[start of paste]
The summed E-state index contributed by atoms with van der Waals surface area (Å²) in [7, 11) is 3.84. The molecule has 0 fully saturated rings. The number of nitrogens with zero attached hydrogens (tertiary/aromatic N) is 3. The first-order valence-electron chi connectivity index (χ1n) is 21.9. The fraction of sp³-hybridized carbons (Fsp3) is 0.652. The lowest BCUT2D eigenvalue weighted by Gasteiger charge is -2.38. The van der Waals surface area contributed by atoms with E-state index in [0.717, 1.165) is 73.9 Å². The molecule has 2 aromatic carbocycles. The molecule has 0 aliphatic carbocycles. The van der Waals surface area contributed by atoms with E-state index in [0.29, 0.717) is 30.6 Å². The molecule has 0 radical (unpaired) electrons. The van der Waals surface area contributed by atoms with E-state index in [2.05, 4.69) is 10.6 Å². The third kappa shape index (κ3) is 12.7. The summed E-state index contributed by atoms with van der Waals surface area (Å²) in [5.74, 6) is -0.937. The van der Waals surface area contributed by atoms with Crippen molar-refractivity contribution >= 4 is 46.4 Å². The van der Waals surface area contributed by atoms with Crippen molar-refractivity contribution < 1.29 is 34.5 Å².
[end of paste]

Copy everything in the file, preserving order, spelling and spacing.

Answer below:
The summed E-state index contributed by atoms with van der Waals surface area (Å²) in [7, 11) is 3.84. The molecule has 0 fully saturated rings. The number of nitrogens with zero attached hydrogens (tertiary/aromatic N) is 3. The first-order valence-electron chi connectivity index (χ1n) is 21.9. The fraction of sp³-hybridized carbons (Fsp3) is 0.652. The lowest BCUT2D eigenvalue weighted by Gasteiger charge is -2.38. The van der Waals surface area contributed by atoms with E-state index in [0.717, 1.165) is 73.9 Å². The molecule has 2 aromatic carbocycles. The molecule has 0 aliphatic carbocycles. The van der Waals surface area contributed by atoms with E-state index in [0.29, 0.717) is 30.6 Å². The molecule has 0 radical (unpaired) electrons. The van der Waals surface area contributed by atoms with E-state index in [2.05, 4.69) is 10.6 Å². The third kappa shape index (κ3) is 12.7. The summed E-state index contributed by atoms with van der Waals surface area (Å²) in [5.74, 6) is -0.937. The van der Waals surface area contributed by atoms with Crippen molar-refractivity contribution >= 4 is 46.4 Å². The van der Waals surface area contributed by atoms with Crippen molar-refractivity contribution < 1.29 is 34.5 Å².